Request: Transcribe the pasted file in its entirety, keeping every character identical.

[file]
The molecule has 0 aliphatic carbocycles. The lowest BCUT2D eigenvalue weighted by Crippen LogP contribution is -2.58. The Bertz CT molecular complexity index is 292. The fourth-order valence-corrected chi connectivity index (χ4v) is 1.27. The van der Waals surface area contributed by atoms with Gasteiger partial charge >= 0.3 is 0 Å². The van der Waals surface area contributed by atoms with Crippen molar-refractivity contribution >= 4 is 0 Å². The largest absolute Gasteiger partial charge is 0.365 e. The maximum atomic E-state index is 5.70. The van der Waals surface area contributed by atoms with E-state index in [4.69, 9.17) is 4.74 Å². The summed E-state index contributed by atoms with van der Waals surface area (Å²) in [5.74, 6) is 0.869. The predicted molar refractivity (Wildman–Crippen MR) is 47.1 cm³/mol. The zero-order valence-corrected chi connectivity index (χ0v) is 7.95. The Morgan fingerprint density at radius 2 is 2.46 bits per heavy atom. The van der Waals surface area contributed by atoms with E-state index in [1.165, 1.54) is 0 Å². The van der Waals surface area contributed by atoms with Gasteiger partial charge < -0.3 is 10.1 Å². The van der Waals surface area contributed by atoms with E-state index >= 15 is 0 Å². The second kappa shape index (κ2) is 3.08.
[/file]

The molecule has 0 aliphatic carbocycles. The lowest BCUT2D eigenvalue weighted by Crippen LogP contribution is -2.58. The Bertz CT molecular complexity index is 292. The fourth-order valence-corrected chi connectivity index (χ4v) is 1.27. The van der Waals surface area contributed by atoms with Gasteiger partial charge >= 0.3 is 0 Å². The van der Waals surface area contributed by atoms with Crippen molar-refractivity contribution >= 4 is 0 Å². The largest absolute Gasteiger partial charge is 0.365 e. The maximum atomic E-state index is 5.70. The van der Waals surface area contributed by atoms with E-state index in [4.69, 9.17) is 4.74 Å². The summed E-state index contributed by atoms with van der Waals surface area (Å²) in [5.74, 6) is 0.869. The predicted molar refractivity (Wildman–Crippen MR) is 47.1 cm³/mol. The zero-order valence-corrected chi connectivity index (χ0v) is 7.95. The Morgan fingerprint density at radius 2 is 2.46 bits per heavy atom. The van der Waals surface area contributed by atoms with E-state index in [1.165, 1.54) is 0 Å². The van der Waals surface area contributed by atoms with Gasteiger partial charge < -0.3 is 10.1 Å². The van der Waals surface area contributed by atoms with E-state index >= 15 is 0 Å². The second kappa shape index (κ2) is 3.08.